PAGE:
In Bitcoin, every new transaction floats in a "transaction pool" which is a collection of "facts" that are on-deck to be written to the blockchain. Once enough transactions have accumulated, Bitcoin nodes begin the process of creating a new block and adding it to the chain. This action, in effect, creates a permanent record of these previously unvalidated transactions.

You've likely heard the term "mining." Mining means taking several inputs and hashing them together along with some random data to attempt to produce a checksum that conforms to a certain format. This format will look something like this:


That is, it will start with many zeros. We've already discussed how it's impossible to predict the checksum using a SHA-256 algorithm. To find a checksum with many leading zeros, miners take the data which is to be verified (transactions, block number, previous block's checksum, etc.) and add in random data, in the hopes of producing a hash which looks like this and, "solves the puzzle." Each iteration in the mining loop is a simple matter of changing the random data and calculating a new checksum. We've already seen how a single character will completely change the resulting checksum. For this discussion, the critical point to remember is that the previous block's checksum is used when generating a checksum for the current block.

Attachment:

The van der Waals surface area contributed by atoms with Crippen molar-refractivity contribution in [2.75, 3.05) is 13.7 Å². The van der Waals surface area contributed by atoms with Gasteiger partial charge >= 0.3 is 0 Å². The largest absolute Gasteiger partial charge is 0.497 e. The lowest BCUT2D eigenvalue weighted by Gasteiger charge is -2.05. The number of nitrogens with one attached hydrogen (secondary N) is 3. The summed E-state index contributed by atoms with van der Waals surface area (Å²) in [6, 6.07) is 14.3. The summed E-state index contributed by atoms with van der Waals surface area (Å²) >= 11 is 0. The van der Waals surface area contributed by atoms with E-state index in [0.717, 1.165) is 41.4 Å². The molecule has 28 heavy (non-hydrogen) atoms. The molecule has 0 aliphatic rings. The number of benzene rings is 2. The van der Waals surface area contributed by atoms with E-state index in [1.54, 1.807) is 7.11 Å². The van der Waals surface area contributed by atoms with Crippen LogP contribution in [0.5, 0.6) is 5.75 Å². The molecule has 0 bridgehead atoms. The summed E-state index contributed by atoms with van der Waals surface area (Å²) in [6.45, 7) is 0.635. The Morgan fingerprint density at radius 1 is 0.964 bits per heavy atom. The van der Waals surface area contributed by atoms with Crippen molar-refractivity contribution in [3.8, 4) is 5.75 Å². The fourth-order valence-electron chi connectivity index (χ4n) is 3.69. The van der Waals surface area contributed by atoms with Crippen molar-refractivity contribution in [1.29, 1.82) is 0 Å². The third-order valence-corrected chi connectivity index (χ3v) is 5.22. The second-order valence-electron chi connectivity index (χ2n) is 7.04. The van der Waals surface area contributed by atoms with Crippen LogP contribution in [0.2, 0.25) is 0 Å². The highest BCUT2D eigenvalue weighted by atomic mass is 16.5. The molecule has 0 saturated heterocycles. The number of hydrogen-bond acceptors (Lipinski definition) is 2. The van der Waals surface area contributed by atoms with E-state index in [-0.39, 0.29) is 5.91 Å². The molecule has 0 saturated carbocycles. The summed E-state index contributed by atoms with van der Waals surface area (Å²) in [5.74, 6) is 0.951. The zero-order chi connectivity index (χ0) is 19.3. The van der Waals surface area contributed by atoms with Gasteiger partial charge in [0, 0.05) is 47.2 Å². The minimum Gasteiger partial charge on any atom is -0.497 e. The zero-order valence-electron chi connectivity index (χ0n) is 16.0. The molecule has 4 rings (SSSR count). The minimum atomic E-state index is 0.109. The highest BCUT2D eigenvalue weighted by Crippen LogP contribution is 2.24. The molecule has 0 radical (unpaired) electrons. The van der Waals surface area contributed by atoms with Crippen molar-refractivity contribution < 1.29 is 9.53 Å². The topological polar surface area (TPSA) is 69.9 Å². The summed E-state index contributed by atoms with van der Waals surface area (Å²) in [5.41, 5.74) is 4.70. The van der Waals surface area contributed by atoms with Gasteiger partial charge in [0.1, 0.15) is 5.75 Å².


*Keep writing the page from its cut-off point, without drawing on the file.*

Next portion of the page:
So now, imagine the case that a malicious participant in the network would like to alter history in the Blockchain. The malicious user would like to add a transaction in Block 2 which states:

User John Doe has sent 10,000 Bitcoin to user Brian Zambrano